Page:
Leon Russell, a high-profile Democrat, was in what you might call a precarious position.
He was up for a job evaluation last month, and his salary was going to be determined by a panel of Republican politicians and their staffers. Clerk of the Circuit Court Karleen DeBlaker, who was running the committee meeting, was even drinking from a mug shaped like an elephant.
"Yeah, it's kind of a hybrid situation," Russell said, laughing about it later. "But I didn't come here with a political mission. I came here to create an equal opportunity system within county government."
He started doing that when he was hired in 1977. At the same time, the county was under pressure by a Justice Department investigation. Russell has monitored hiring practices ever since, helping boost the county's minority employment figures above the levels in the Pinellas work force at large.
He has the authority to nix rank-and-file personnel moves if they don't follow affirmative action rules.
He also has risen to prominence outside the office. He was elected president of the state NAACP this month, and is on the board of directors of the national organization.
But Russell is not without his detractors, who say he's too content to work within the system rather than pushing for dramatic change.
Russell's paycheck comes from the same politicians and administrators whose practices he is supposed to regulate. Although they cautioned him at the meeting last month against meddling too much in their hiring decisions, they gave Russell high marks for professionalism and fairness.
He got a 6 percent raise, to roughly $74,000 per year. He is the top-paid black employee in county government.
"He just does a great job," Supervisor of Elections Dorothy Ruggles said.
"If I had to use one word, it would be balanced," County Administrator Fred Marquis said of Russell's performance. "Leon is our honest broker."
For people dissatisfied with the county's efforts at promoting minorities and women, though, Russell has become a defender of the status quo.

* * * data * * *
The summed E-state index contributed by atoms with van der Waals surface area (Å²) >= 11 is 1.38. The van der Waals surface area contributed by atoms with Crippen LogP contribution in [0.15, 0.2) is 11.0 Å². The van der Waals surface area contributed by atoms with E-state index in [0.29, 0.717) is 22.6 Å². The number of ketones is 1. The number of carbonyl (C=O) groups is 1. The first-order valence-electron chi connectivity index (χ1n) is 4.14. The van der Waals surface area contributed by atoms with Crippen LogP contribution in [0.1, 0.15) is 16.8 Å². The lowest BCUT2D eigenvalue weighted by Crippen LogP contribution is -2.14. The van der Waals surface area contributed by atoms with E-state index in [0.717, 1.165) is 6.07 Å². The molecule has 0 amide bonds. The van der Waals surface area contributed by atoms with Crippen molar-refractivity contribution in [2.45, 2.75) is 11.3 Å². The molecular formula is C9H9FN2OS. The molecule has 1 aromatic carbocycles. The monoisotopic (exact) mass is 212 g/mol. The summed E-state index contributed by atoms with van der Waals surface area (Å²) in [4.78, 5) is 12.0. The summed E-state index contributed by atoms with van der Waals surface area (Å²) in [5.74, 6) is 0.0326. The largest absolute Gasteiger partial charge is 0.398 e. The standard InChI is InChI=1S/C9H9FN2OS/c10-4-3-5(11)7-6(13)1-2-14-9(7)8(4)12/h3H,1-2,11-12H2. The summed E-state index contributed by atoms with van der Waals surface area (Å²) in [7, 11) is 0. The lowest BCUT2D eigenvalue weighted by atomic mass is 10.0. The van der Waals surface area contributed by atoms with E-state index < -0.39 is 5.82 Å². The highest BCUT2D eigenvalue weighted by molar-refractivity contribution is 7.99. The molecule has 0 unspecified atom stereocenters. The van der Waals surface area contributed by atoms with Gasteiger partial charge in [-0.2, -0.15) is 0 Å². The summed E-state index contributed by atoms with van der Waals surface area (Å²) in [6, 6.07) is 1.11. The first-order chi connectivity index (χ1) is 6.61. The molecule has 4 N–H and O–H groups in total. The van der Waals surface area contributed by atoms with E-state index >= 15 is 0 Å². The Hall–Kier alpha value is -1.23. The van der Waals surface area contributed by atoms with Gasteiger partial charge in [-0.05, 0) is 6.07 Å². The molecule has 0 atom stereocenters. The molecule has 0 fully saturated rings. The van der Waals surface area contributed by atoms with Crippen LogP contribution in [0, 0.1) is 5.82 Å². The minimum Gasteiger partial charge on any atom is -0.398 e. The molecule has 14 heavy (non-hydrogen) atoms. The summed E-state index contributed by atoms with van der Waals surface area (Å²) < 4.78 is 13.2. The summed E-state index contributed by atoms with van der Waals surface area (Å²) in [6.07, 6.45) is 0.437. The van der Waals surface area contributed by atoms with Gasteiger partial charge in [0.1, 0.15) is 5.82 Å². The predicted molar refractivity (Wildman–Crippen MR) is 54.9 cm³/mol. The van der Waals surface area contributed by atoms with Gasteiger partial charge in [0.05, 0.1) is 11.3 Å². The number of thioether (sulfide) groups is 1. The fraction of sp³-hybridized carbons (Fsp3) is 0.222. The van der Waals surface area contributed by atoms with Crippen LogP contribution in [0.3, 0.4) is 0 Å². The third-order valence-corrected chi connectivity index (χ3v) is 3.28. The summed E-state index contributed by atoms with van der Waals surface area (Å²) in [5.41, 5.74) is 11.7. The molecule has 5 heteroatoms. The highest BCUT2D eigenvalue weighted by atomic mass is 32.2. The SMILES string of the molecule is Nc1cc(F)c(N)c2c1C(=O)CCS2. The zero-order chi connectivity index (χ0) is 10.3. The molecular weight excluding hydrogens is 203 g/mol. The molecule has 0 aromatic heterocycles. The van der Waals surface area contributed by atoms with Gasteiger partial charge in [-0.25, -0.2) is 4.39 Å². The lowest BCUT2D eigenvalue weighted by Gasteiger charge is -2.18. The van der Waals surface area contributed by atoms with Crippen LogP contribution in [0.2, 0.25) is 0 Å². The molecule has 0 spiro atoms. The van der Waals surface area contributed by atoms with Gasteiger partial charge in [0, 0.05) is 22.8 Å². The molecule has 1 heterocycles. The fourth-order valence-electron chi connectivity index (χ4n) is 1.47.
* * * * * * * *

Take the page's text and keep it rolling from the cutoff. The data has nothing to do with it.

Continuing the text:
Shirley Newsome, a former tax collector's employee, says Russell's office doesn't do enough for employees.
"They don't work with the people," Newsome said. "If I knew then what I know now, I never would have gone to Leon Russell."
Russell's office dismissed Newsome's discrimination complaint against Tax Collector W. Fred Petty and his predecessor, O. Sanford Jasper. Newsome, who is black, was passed over for a promotion after a review committee ranked her beneath other applicants. She said that she was promised the job and that the committee was a smokescreen to keep her out.
Former Assistant Tax Collector Gerald Castellanos, who plans to run for Petty's job next year, said Russell has failed to protect the rights of employees. Castellanos said Russell is "more interested in keeping his job."
Russell said he has investigated all complaints and has based his judgments on what can be proven. In Newsome's case, the committee's recommendations about the promotion were fair. Discrimination can be a difficult thing to prove, he said.
And in general, "I've always believed that you change the system from inside," Russell said. "The fact that we look for victories in little bites instead of big gulps doesn't fit with everybody's philosophies."
Now a Tampa resident, Russell, 45, developed his beliefs growing up in rural Virginia. He earned degrees in political science and history at East Tennessee State University, then took a job just out of school with the Kentucky Commission for Human Rights. He came to Pinellas in 1977 after three years on the commission, where he helped local governments in Kentucky develop affirmative action plans.
"It's always been my interest to make civil rights a viable part of local government systems," Russell said.
Russell is clearly not a firebrand orator in his pursuit of civil rights. His interests lie more in the mechanics of making and implementing laws.
That style is not for everyone. Charlie Frank Matthews of Fort Pierce, who challenged Russell's election to the state NAACP post, said Russell hadn't provided aggressive leadership.
"He's just a good second-motion man rather than someone to spearhead a leadership direction," Matthews said.
Russell said the NAACP needs to maintain its focus on gaining access to political leaders. Matthews contends the organization should reach out to young people.
"There's always a rub somewhere," Russell said.